fifteen minutes before meals. It works well as part of a "bitters"
Prescription #3 Enzymes – Super Enzymes - LifeSource Product
Take 1 to 2 capsules
of a full-spectrum enzyme product with each meal. Enzymes help you to digest
food more efficiently.
Prescription #4 Probiotics / Dophilus - LifeSource Product
Take a product
containing at least 4 billion active organisms daily. Friendly bacteria such
as Lactobacillus acidophilus and bifidus are involved with digestion and
prevent the overgrowth of candida and other harmful microbes.
Prescription #5 Ginger Root - LifeSource Products
Drink 1 cup of fresh
tea or take 500 mg of the capsule form with each meal. Ginger reduces gas,
bloating, and diarrhea and improves the functioning of the stomach.
Prescription # 6 Skullcap (Scutellaria lateriflora)
Take 250 mg to 2 ml
with each meal. It relaxes the nervous system and promotes digestion.
Prescription #7 Aloe Vera - LifeSource
Drink 1oz twice
daily or as directed on the container. Aloe is very soothing and healing to
the digestive tract, and it fights intestinal infection.
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Irritable Bowel Syndrome - IBS
- Alternating constipation and diarrhea
- Mucus in stools
- Abdominal pain and cramping, usually either relieved by going to the bathroom or brought on by it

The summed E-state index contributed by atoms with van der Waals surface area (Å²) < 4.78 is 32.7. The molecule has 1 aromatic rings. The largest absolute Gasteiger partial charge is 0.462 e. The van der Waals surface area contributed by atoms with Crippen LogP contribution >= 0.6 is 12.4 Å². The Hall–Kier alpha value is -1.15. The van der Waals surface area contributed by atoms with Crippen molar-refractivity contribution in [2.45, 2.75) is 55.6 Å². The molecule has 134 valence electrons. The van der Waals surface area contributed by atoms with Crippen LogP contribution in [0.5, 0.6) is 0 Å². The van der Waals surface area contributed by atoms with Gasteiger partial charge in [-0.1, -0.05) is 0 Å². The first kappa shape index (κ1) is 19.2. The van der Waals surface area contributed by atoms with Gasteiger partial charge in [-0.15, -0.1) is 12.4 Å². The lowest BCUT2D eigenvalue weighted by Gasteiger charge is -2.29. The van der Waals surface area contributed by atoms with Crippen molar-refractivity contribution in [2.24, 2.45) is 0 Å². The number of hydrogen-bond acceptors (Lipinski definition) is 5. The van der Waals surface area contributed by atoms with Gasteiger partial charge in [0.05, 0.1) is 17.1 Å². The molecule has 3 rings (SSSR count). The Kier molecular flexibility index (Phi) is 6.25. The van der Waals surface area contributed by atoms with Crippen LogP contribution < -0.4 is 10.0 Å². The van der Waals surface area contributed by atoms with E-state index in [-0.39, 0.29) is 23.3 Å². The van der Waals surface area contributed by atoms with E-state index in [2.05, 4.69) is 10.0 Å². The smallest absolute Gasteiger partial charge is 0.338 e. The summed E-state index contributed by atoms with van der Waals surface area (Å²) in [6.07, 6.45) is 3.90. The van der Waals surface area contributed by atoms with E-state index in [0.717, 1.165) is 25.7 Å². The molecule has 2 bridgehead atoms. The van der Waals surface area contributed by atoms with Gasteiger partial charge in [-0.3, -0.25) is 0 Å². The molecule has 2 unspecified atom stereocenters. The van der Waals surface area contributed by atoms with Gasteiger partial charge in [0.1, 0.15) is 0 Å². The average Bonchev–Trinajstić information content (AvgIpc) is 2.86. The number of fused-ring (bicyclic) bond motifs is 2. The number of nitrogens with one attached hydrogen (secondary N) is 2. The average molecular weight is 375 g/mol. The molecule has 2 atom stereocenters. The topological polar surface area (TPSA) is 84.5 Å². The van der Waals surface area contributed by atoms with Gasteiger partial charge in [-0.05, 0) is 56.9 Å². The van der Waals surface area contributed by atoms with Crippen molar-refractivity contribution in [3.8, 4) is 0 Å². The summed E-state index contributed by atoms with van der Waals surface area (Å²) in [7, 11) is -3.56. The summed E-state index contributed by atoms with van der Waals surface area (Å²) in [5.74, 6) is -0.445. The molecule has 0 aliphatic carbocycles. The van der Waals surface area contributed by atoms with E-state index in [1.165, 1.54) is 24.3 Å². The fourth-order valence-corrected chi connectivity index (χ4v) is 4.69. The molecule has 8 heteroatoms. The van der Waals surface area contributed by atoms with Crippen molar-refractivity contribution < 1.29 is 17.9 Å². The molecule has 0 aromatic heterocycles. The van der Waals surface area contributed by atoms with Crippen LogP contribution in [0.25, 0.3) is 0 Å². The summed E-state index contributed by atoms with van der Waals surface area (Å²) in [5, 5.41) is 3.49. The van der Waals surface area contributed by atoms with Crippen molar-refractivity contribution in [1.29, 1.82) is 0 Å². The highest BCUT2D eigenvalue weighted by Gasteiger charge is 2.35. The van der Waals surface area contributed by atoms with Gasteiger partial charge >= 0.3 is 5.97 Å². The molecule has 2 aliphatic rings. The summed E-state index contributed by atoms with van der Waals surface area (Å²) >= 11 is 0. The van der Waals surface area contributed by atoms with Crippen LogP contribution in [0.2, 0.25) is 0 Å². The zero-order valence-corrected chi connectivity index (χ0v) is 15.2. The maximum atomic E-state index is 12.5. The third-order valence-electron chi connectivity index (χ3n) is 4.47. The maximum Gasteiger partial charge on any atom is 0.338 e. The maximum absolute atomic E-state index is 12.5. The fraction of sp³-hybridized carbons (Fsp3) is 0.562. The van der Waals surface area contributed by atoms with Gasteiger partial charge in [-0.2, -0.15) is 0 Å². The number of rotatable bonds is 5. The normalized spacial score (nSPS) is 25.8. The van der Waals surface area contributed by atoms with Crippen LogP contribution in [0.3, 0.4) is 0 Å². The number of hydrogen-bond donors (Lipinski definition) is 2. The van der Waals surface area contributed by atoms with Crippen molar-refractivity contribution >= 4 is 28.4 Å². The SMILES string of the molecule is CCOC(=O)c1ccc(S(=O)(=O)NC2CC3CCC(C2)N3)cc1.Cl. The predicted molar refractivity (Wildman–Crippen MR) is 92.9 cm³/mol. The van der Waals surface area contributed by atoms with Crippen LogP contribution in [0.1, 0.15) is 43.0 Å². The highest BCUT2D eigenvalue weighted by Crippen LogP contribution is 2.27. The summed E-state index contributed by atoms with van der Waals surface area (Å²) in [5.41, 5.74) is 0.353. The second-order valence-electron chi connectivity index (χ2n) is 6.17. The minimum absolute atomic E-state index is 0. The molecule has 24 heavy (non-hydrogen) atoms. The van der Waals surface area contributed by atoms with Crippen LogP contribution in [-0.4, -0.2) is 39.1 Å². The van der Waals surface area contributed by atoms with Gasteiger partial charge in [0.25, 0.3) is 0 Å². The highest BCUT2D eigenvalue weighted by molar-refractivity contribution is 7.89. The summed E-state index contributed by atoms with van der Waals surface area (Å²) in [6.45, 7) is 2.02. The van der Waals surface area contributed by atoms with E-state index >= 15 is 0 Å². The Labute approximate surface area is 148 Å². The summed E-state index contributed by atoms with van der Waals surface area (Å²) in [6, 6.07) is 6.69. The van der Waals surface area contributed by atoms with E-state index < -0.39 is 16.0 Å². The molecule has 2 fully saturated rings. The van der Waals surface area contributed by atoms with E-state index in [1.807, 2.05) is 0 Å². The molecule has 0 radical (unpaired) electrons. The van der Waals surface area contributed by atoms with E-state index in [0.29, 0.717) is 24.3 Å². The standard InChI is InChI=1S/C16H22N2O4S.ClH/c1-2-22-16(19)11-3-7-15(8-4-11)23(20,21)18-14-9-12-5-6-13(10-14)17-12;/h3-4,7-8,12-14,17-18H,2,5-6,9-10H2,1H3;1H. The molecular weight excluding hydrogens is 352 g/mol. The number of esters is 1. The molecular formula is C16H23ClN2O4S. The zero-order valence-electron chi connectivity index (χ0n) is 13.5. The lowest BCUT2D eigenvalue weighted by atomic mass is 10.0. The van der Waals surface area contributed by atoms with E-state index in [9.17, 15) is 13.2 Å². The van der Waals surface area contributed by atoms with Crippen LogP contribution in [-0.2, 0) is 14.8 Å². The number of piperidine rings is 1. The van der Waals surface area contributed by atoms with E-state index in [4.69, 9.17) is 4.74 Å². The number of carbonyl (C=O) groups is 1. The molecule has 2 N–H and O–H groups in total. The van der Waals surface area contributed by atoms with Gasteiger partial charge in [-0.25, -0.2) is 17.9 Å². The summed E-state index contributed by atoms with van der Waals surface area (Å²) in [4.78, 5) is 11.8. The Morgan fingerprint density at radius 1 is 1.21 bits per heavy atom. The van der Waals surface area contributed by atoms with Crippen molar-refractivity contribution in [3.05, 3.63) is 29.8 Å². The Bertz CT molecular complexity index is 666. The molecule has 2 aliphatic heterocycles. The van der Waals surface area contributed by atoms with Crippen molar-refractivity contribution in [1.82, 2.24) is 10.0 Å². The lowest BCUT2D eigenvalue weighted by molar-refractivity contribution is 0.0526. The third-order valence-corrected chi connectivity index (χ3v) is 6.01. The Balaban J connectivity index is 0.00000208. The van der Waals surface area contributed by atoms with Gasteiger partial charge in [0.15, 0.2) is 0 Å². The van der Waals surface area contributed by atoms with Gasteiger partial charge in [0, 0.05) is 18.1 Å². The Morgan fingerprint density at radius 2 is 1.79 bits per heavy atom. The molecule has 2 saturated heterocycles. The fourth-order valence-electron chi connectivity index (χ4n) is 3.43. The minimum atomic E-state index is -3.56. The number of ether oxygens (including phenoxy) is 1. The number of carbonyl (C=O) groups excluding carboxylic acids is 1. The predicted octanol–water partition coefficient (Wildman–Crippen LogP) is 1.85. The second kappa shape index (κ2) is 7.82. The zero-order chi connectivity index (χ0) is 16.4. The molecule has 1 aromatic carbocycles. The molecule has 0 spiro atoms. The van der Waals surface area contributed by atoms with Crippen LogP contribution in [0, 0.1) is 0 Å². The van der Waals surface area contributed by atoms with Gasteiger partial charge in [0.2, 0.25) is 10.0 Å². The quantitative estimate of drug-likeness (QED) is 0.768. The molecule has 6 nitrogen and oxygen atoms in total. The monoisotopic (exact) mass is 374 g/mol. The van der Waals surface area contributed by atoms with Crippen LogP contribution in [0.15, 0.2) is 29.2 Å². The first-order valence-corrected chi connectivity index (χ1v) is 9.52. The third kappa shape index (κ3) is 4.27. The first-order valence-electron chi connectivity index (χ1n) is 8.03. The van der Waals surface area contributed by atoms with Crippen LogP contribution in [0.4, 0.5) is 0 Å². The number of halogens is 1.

- Flatulence and abdominal rumblings
- Intolerance to certain foods
- Gurgling and rumbling of the abdomen
- Occasional vomiting
- Unpleasant taste in the mouth
- Feeling full easily
- Mental "fog"
- Frequent urination
- Painful sexual intercourse (dyspareunia)
- Painful periods
- Irritation of the rectum
- A diet that's high in refined, man-made foods and sugars and low in fiber
- Food allergies or sensitivities
- Candida overgrowth, parasite infection, and dysbiosis
- Poor stress-coping mechanisms
The most reliable way to calm an irritable bowel is to adhere to a good diet. You may find that the following suggestions advocate a drastic change from your present way of eating, but the difference in the way you feel will be worth it.
Even when eating the most healthful of foods, however, you must be careful not to eat just before going to bed.
For IBS sufferers, a high-fiber diet is an absolute must. Although fiber may not sound appealing to you if you have diarrhea, it will actually regulate your bowels and soothe your digestive tract. Your diet should be based on high-fiber foods, especially whole grains, raw or lightly cooked vegetables, and legumes. You should slowly increase the amount of fiber-rich foods in your diet so that your body can adjust.
Drink a glass of clean water every two hours to ease the transit of waste matter and to keep your whole body functioning smoothly.
Irritable bowel syndrome can deplete your intestines of friendly bacteria. Eat a cultured product such as live yogurt, kefir, or sauerkraut every day.
Foods to Avoid